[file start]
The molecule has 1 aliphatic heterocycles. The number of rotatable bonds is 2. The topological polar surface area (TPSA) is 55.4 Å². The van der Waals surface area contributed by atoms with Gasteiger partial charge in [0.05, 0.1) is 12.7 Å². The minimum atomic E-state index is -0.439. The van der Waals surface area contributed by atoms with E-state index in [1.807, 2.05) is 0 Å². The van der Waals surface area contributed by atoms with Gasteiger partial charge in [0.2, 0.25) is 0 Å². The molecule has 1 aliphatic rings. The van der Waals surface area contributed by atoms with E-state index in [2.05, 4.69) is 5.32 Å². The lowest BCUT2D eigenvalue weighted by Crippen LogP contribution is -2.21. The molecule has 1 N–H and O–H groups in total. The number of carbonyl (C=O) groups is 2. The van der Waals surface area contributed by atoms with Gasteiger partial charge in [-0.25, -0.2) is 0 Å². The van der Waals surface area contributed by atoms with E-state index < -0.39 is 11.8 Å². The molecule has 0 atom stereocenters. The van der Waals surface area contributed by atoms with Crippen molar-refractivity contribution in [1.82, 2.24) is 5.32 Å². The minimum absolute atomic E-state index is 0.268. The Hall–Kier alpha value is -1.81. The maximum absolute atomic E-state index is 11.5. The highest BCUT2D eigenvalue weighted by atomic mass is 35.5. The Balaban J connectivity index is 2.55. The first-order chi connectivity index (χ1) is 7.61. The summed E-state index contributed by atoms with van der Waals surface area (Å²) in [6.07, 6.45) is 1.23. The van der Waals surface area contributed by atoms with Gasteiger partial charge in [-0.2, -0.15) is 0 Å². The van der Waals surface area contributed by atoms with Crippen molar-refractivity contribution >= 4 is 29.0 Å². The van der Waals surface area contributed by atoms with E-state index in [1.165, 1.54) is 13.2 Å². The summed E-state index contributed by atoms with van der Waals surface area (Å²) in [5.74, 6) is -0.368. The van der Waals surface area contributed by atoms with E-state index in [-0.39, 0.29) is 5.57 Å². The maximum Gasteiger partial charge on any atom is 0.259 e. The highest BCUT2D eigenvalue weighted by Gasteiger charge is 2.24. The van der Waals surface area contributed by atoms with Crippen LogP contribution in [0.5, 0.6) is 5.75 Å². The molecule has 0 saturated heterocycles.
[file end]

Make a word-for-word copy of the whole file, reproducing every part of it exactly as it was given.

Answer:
The molecule has 1 aliphatic heterocycles. The number of rotatable bonds is 2. The topological polar surface area (TPSA) is 55.4 Å². The van der Waals surface area contributed by atoms with Gasteiger partial charge in [0.05, 0.1) is 12.7 Å². The minimum atomic E-state index is -0.439. The van der Waals surface area contributed by atoms with E-state index in [1.807, 2.05) is 0 Å². The van der Waals surface area contributed by atoms with Gasteiger partial charge in [0.2, 0.25) is 0 Å². The molecule has 1 aliphatic rings. The van der Waals surface area contributed by atoms with E-state index in [2.05, 4.69) is 5.32 Å². The lowest BCUT2D eigenvalue weighted by Crippen LogP contribution is -2.21. The molecule has 1 N–H and O–H groups in total. The number of carbonyl (C=O) groups is 2. The van der Waals surface area contributed by atoms with Gasteiger partial charge in [-0.25, -0.2) is 0 Å². The van der Waals surface area contributed by atoms with E-state index < -0.39 is 11.8 Å². The molecule has 0 atom stereocenters. The van der Waals surface area contributed by atoms with Crippen molar-refractivity contribution in [1.82, 2.24) is 5.32 Å². The minimum absolute atomic E-state index is 0.268. The Hall–Kier alpha value is -1.81. The maximum absolute atomic E-state index is 11.5. The highest BCUT2D eigenvalue weighted by atomic mass is 35.5. The Balaban J connectivity index is 2.55. The first-order chi connectivity index (χ1) is 7.61. The summed E-state index contributed by atoms with van der Waals surface area (Å²) in [6.07, 6.45) is 1.23. The van der Waals surface area contributed by atoms with Gasteiger partial charge in [-0.2, -0.15) is 0 Å². The van der Waals surface area contributed by atoms with Crippen molar-refractivity contribution >= 4 is 29.0 Å². The van der Waals surface area contributed by atoms with E-state index in [1.165, 1.54) is 13.2 Å². The summed E-state index contributed by atoms with van der Waals surface area (Å²) in [5.74, 6) is -0.368. The van der Waals surface area contributed by atoms with E-state index in [-0.39, 0.29) is 5.57 Å². The maximum Gasteiger partial charge on any atom is 0.259 e. The highest BCUT2D eigenvalue weighted by Gasteiger charge is 2.24. The van der Waals surface area contributed by atoms with Crippen LogP contribution in [0.5, 0.6) is 5.75 Å². The molecule has 0 saturated heterocycles.